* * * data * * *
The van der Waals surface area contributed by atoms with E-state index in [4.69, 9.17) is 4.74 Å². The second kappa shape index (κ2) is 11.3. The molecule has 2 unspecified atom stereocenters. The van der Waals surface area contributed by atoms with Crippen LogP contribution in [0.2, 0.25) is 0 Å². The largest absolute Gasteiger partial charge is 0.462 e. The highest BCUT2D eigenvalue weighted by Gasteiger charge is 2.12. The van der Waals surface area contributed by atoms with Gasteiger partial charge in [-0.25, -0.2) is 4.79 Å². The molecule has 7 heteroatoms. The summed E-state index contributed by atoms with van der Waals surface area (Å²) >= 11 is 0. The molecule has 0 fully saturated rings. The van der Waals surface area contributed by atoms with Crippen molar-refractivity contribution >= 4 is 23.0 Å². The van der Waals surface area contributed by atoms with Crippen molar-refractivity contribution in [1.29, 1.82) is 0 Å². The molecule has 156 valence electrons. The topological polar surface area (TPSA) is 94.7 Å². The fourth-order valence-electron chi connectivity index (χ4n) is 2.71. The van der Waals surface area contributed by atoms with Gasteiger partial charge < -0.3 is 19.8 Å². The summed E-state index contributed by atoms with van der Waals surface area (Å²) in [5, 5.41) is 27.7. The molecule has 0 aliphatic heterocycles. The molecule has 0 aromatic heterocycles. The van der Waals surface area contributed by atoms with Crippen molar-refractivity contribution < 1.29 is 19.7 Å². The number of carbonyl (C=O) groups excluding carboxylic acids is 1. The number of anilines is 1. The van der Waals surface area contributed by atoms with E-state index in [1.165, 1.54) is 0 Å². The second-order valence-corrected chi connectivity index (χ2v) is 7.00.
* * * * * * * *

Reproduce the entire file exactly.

The van der Waals surface area contributed by atoms with E-state index in [4.69, 9.17) is 4.74 Å². The second kappa shape index (κ2) is 11.3. The molecule has 2 unspecified atom stereocenters. The van der Waals surface area contributed by atoms with Crippen LogP contribution in [0.2, 0.25) is 0 Å². The largest absolute Gasteiger partial charge is 0.462 e. The highest BCUT2D eigenvalue weighted by Gasteiger charge is 2.12. The van der Waals surface area contributed by atoms with Gasteiger partial charge in [-0.25, -0.2) is 4.79 Å². The molecule has 7 heteroatoms. The summed E-state index contributed by atoms with van der Waals surface area (Å²) >= 11 is 0. The molecule has 0 fully saturated rings. The van der Waals surface area contributed by atoms with Crippen molar-refractivity contribution >= 4 is 23.0 Å². The van der Waals surface area contributed by atoms with Crippen molar-refractivity contribution in [1.29, 1.82) is 0 Å². The molecule has 156 valence electrons. The topological polar surface area (TPSA) is 94.7 Å². The fourth-order valence-electron chi connectivity index (χ4n) is 2.71. The van der Waals surface area contributed by atoms with Gasteiger partial charge < -0.3 is 19.8 Å². The summed E-state index contributed by atoms with van der Waals surface area (Å²) in [5, 5.41) is 27.7. The molecule has 0 aliphatic heterocycles. The molecule has 0 aromatic heterocycles. The van der Waals surface area contributed by atoms with Crippen molar-refractivity contribution < 1.29 is 19.7 Å². The number of carbonyl (C=O) groups excluding carboxylic acids is 1. The number of anilines is 1. The van der Waals surface area contributed by atoms with E-state index in [1.165, 1.54) is 0 Å². The second-order valence-corrected chi connectivity index (χ2v) is 7.00.